Saturday, June 24, 2017

Facebook Faith # 57 - Less of Me...

A friend of mine on Facebook posted, "What Would Actually Make You Happy?" He is a religious man, so many of the responses were of a religious nature.

One of the responses made my heart heavy. A gentleman replied:
"Less of me..."
It was painful to read because I know that is exactly how I would have answered that question throughout most of the time I was a believer. In conservative Evangelical theology, you are seen as bringing nothing to the table, everything is about what God does. The only thing preventing God from doing his best for you and in you is you. With such a view of one's relationship to the divine, self-disparaging comments become the norm.

Growing up, sermons from the pulpit, bible studies, and song lyrics constantly drove home the message that I was, inherently, the problem. These lines were typical of the Christian bands I listened to as a believer:
"I know how I ought to be. Alive to You and dead to me."
" More of Jesus, less of me."
" I am nothing! So I lay down and cry for mercy."
I recently moved my entire music collection over to a USB drive for my car. Even still, most of my music collection is Christian Rock. I tried listening to some old songs as I drove around town. Though I could still enjoy the music, the lyrics tended to be so... depressing, that I just had to turn it off. It was just weird listening to a good tune where the lyrics repeated how awful everyone is.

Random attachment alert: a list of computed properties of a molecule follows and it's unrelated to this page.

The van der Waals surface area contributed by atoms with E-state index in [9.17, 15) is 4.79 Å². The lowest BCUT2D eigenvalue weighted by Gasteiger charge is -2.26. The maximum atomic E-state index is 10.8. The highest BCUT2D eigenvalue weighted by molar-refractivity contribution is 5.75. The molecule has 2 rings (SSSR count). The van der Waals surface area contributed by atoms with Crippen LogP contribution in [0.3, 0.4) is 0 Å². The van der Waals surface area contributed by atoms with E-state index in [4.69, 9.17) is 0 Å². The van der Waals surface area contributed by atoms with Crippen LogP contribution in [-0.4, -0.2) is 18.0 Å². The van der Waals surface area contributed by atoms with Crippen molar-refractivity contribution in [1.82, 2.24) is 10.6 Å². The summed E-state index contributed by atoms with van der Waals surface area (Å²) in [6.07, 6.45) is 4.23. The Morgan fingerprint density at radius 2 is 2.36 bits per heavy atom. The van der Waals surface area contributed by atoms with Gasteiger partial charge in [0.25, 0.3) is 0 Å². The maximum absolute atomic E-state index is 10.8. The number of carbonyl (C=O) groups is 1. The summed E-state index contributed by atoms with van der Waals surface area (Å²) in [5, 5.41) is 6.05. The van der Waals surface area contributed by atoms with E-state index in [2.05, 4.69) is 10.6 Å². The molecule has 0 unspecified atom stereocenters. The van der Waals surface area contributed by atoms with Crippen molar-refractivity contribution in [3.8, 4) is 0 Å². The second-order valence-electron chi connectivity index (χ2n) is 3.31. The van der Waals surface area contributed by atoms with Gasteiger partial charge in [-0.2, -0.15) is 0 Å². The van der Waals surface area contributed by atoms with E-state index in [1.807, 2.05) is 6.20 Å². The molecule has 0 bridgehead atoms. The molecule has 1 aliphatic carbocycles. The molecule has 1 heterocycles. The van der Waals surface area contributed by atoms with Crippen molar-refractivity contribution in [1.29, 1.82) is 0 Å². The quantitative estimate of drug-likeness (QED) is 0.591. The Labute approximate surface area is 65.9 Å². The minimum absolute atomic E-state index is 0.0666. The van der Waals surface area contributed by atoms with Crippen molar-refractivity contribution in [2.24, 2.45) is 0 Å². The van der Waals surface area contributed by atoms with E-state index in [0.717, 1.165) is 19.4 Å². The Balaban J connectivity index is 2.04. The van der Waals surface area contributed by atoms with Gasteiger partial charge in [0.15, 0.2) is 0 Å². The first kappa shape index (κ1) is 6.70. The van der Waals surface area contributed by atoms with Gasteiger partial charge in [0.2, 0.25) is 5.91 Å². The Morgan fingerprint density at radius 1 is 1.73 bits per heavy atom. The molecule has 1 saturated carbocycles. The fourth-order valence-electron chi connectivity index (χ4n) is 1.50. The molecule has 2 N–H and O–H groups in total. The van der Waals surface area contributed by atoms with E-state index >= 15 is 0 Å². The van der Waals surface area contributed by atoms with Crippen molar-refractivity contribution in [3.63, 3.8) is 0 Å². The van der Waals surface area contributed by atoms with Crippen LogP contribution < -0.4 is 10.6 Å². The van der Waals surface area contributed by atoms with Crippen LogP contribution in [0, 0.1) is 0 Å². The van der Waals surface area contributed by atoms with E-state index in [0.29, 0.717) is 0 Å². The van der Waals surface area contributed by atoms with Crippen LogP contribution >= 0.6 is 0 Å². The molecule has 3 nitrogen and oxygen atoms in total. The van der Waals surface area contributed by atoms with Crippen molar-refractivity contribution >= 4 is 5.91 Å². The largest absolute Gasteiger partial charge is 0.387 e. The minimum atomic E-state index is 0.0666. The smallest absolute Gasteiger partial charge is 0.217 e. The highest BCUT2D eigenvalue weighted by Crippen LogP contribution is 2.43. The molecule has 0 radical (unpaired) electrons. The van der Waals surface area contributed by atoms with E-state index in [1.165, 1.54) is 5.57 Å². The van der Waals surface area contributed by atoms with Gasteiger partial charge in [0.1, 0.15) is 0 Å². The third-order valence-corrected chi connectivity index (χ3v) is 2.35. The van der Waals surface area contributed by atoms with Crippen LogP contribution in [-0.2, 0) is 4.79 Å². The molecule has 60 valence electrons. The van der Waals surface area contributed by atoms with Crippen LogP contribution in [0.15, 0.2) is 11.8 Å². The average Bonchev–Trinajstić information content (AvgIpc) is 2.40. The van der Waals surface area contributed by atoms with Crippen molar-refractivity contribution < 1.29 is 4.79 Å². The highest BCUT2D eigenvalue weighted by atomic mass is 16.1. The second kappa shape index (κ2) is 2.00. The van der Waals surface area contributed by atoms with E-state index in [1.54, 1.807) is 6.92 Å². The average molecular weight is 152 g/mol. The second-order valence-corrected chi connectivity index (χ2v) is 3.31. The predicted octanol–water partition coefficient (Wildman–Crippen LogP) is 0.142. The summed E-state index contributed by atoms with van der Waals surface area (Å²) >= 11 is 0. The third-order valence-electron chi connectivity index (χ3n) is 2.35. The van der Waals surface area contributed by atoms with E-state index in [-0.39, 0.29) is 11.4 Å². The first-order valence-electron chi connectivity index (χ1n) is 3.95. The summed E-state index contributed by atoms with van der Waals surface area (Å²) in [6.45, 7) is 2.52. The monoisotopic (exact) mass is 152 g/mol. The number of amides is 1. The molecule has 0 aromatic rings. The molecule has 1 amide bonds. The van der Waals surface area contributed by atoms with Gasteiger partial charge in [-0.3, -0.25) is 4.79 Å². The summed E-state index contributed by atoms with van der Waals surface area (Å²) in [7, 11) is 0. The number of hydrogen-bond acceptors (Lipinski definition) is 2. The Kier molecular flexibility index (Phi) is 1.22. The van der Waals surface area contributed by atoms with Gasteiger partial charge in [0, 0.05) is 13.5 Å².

The above meme was posted by another believing friend of mine. I sigh when I read things like that.

You are not the villain. Happiness will not come from there being less of you.

The answers will not be found in tearing down "you".

What I have discovered since leaving the life of faith a few years back is that happiness and peace develop as I am becoming my best self.

Sunday, April 30, 2017

Before You Speak

Before you speak, Persian, know that in Sparta everyone, even a king's messenger, is responsible for the words of their voice. Now...what message do you bring?

King Leonidas said these words to the Persian messenger at the beginning of 300. He was reminding the messenger that if he was bringing threats, he had better choose his words carefully.

When I was a believer, I thought of myself like the Persian - the King's messenger. If someone did not like what I was saying, they had problems with God, not me. I would say things similar to what I read on a believer's blog today:
...they are arguing with the wrong person. They shouldn’t be upset and arguing with me; they should be upset and argue with God. He said it. I’m just repeating what He said. I base my beliefs on the Crucified and Risen Lord.
This is a common sentiment expressed by believers.

I was reminded of another version of this redirecting of responsibility during a Facebook conversation today.  One gentleman argued:
Sorry, I can't agree with Sam Harris. To depend on the "self" to create "conditions of human flourishing" is more dangerous than even his description of religion. What I believe human flourishing is quite different from my neighbor and even light years away from someone in the far east or Africa. Also if it up to the "self" then no one has the right to judge or criticize my renditions.
I run into this argument frequently among believers ... if we don't have a god to declare something right or wrong.... then nothing can really be right or wrong. I responded: